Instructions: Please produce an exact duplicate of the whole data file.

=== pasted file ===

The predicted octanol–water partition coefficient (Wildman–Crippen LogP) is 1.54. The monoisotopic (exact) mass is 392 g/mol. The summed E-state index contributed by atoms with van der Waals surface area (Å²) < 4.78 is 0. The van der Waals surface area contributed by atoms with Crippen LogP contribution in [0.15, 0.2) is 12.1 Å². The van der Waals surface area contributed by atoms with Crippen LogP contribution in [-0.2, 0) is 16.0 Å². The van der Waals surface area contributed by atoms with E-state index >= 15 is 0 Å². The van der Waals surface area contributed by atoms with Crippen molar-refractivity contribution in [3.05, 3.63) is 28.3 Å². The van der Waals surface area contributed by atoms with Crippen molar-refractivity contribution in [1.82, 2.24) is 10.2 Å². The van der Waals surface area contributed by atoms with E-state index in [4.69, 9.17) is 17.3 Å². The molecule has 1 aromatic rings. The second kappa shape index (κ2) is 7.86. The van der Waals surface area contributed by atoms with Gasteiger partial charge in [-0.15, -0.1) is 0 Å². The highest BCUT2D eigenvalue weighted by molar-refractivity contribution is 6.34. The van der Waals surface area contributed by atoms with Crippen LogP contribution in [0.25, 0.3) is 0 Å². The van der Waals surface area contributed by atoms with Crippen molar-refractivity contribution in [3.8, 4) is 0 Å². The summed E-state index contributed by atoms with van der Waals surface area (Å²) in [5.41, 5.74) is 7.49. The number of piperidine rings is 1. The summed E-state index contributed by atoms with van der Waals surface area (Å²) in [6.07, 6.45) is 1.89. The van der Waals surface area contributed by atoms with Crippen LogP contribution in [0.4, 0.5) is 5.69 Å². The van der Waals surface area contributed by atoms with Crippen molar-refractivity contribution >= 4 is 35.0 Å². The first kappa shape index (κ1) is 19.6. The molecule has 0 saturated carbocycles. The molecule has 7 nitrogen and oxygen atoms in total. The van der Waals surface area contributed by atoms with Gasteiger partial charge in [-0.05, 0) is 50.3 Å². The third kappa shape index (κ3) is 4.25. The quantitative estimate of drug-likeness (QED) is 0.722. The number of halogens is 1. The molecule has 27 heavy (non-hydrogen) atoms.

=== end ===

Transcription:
The predicted octanol–water partition coefficient (Wildman–Crippen LogP) is 1.54. The monoisotopic (exact) mass is 392 g/mol. The summed E-state index contributed by atoms with van der Waals surface area (Å²) < 4.78 is 0. The van der Waals surface area contributed by atoms with Crippen LogP contribution in [0.15, 0.2) is 12.1 Å². The van der Waals surface area contributed by atoms with Crippen LogP contribution in [-0.2, 0) is 16.0 Å². The van der Waals surface area contributed by atoms with E-state index >= 15 is 0 Å². The van der Waals surface area contributed by atoms with Crippen molar-refractivity contribution in [3.05, 3.63) is 28.3 Å². The van der Waals surface area contributed by atoms with Crippen molar-refractivity contribution in [1.82, 2.24) is 10.2 Å². The van der Waals surface area contributed by atoms with E-state index in [4.69, 9.17) is 17.3 Å². The molecule has 1 aromatic rings. The second kappa shape index (κ2) is 7.86. The van der Waals surface area contributed by atoms with Gasteiger partial charge in [-0.15, -0.1) is 0 Å². The highest BCUT2D eigenvalue weighted by molar-refractivity contribution is 6.34. The van der Waals surface area contributed by atoms with Crippen LogP contribution in [0.25, 0.3) is 0 Å². The van der Waals surface area contributed by atoms with Crippen molar-refractivity contribution in [3.8, 4) is 0 Å². The summed E-state index contributed by atoms with van der Waals surface area (Å²) in [5.41, 5.74) is 7.49. The number of piperidine rings is 1. The summed E-state index contributed by atoms with van der Waals surface area (Å²) in [6.07, 6.45) is 1.89. The van der Waals surface area contributed by atoms with Crippen LogP contribution in [0.4, 0.5) is 5.69 Å². The van der Waals surface area contributed by atoms with Crippen molar-refractivity contribution >= 4 is 35.0 Å². The first kappa shape index (κ1) is 19.6. The molecule has 0 saturated carbocycles. The molecule has 7 nitrogen and oxygen atoms in total. The van der Waals surface area contributed by atoms with Gasteiger partial charge in [-0.05, 0) is 50.3 Å². The third kappa shape index (κ3) is 4.25. The quantitative estimate of drug-likeness (QED) is 0.722. The number of halogens is 1. The molecule has 27 heavy (non-hydrogen) atoms.